When actor Joe Ricci first screened his all-Arizona feature ‘Come Out Fighting,’ his goal was simple; to provide a free screening to the cast and crew that had worked so hard to help complete the film, and to allow the public to view and evaluate the film. Ricci never predicted the overwhelmingly positive response the audience had to the film, and the demand for an opportunity to see it again. “Considering the budget and how quickly we filmed it, I didn’t expect the positive reactions I have been receiving” Ricci said. “Dozens of people have messaged me to please show it again, or ask when they can buy it on DVD. There were also a lot of people who could not make it to the first screening, so I decided to screen it again.” In response to the demand, an encore presentation of ‘Come Out Fighting’ will take place at the Harkins Theater 101 located at Scottsdale Road and the 101 freeway on Sunday, November 29th at 6:00 pm.
The popularity of ‘Come Out Fighting’ is also surprising to Ricci when considering how close his film came to never even making it to the screen. “I started out (making) the film with a local director, but he turned out NOT to be the guy for the job” Ricci said. “After I was delivered an almost un-watchable first cut, I had to bring in veteran director Eric Weston from Hollywood, who really deserves most of the credit for turning this film around and making it what it is today. Director of photography Steve Wargo came in on the re-shoots because we had to re-shoot quite a bit of the film to make it work.” Ricci was surprised and touched by the rallying support he received from the talented members of the local film community and elsewhere. Musician John Parr of ‘Saint Elmo’s Fire’ fame provided the title song for the film after cast member and Parr bandmate Headly Taylor (he plays Einstein the bartender) mentioned the film to Parr.
Set during the recent recession, ‘Come Out Fighting’ follows the story of construction worker Jazz (played by Ricci) who has just been laid off and is in serious need of immediate funds. At the local watering hole, Jazz rescues a chronic gambler named Freddie (Anthony Pavelich) from being clobbered in a bar fight. Freddie seizes upon the pugilistic prowess of Jazz as his ticket to fast money and lures the reluctant Jazz into the violently lucrative and colorfully bizarre world of underground street fighting. Their bouts bring them to several strange and dangerous places; from a weird religious cult in the country, to a dusty gravel pit in the desert, just to a name a few. Along the way Jazz meets Gia, (Michelle Palermo) the strong, sad and determined sister of Freddie. Before Jazz can get a shot at the big money prize fight, he has to get past ruthless fight promoter Duke Sutton (Richard Ryan) assisted by his equally merciless spouse Milana (Katrina Matusek Ryan).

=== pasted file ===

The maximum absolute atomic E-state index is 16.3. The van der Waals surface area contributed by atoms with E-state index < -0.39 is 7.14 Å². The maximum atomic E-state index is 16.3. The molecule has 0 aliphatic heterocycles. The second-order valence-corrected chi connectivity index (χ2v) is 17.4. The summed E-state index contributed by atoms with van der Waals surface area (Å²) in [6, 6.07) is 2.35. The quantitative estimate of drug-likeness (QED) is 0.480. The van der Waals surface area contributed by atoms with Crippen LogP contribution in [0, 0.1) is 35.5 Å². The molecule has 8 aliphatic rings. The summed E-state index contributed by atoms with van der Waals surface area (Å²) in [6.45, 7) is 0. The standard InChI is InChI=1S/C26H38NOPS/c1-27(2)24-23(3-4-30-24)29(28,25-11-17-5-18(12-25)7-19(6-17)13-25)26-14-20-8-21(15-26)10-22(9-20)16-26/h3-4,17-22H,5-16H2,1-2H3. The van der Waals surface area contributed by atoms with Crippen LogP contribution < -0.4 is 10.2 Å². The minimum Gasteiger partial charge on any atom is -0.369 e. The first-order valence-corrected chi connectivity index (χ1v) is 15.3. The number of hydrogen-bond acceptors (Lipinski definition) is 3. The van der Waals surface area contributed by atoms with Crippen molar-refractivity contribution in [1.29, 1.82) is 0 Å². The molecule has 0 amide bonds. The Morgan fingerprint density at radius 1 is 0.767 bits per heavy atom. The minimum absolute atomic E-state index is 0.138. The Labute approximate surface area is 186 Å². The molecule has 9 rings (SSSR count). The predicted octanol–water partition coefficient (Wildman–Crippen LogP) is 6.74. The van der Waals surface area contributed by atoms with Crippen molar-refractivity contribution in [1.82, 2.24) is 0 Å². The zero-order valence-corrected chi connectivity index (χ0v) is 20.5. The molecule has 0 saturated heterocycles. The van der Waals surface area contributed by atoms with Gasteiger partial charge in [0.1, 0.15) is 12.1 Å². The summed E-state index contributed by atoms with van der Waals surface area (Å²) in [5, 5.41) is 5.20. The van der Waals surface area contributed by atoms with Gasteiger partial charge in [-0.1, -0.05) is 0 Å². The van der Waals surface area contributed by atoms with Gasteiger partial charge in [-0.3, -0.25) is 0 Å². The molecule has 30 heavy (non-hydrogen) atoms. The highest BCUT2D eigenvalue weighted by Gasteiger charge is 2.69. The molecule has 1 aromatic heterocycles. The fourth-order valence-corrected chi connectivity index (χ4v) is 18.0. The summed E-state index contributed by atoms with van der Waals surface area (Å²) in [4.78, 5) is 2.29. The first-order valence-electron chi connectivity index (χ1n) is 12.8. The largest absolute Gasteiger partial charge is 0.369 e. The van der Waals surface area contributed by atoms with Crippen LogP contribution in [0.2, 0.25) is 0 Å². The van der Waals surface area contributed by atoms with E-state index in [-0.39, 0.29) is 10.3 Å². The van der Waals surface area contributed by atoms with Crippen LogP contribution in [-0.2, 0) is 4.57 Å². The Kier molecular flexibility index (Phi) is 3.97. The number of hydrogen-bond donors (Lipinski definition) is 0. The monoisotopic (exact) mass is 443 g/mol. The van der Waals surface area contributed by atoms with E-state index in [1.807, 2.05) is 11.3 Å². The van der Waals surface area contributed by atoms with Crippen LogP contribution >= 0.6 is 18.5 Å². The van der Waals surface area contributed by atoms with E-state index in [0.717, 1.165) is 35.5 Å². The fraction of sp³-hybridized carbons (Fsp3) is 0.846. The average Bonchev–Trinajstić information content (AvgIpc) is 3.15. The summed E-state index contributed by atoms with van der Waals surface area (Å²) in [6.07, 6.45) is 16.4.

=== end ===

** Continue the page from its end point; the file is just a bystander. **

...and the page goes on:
‘Come Out Fighting’ maintains a realistic, gritty intensity throughout the film, never slipping into high, effects-laden action and heavily choreographed fighting. The street fights are realistic and bloody and the dirty, rundown and depressed backdrop of the film continually stays in sync with the action. The characters are believable and Jazz quickly becomes the recession era hero everyone can relate to; beaten, bloody and defeated by the heartless, corporate forces of financial oppression. Jazz is often down but certainly not out. Not ever. The dialog is simple and the action is succinct. While sometimes bizarre and strange, the fight situations remain tethered in realism, as the dark labyrinth of underground street fighting finds mobsters and cops, doctors and ditch diggers rooting side by side in a dingy warehouse for their fighter to bring home the rent money.
“’Come Out Fighting has a lot of heart’ is what I am hearing from everyone who has seen it. It’s a feel good movie about 2nd chances” Ricci said. “The cast of almost all local talent did an incredible job with their performances, I couldn’t have asked for better actors in those roles. Anthony Pavlich and Michelle Palermo just captured the essence of those roles. Richard Ryan as Duke ate it up and he was also instrumental in choreographing the fight scenes.” The positive momentum ‘Come Out Fighting’ has maintained from the get-go only seems to be growing stronger as Ricci explained “Since the first screening on November 7th, I’ve screened the film on the lot at Warner Brothers studios in Burbank, and the consensus there was the same; it was very well received and that’s the major leagues over there! So, where it goes?… we’ll see. I am extremely grateful and very proud of all of the people who helped make this film come to life.”
What – Come Out Fighting encore screening.
Where – Harkins 101 7000 E. Mayo Blvd. Phoenix, AZ 85054. 480-538-1707 (Loop 101 & Scottsdale Rd.)
When – Sunday, November 29th at 6:00 pm.
How much – This event is free and open to the public.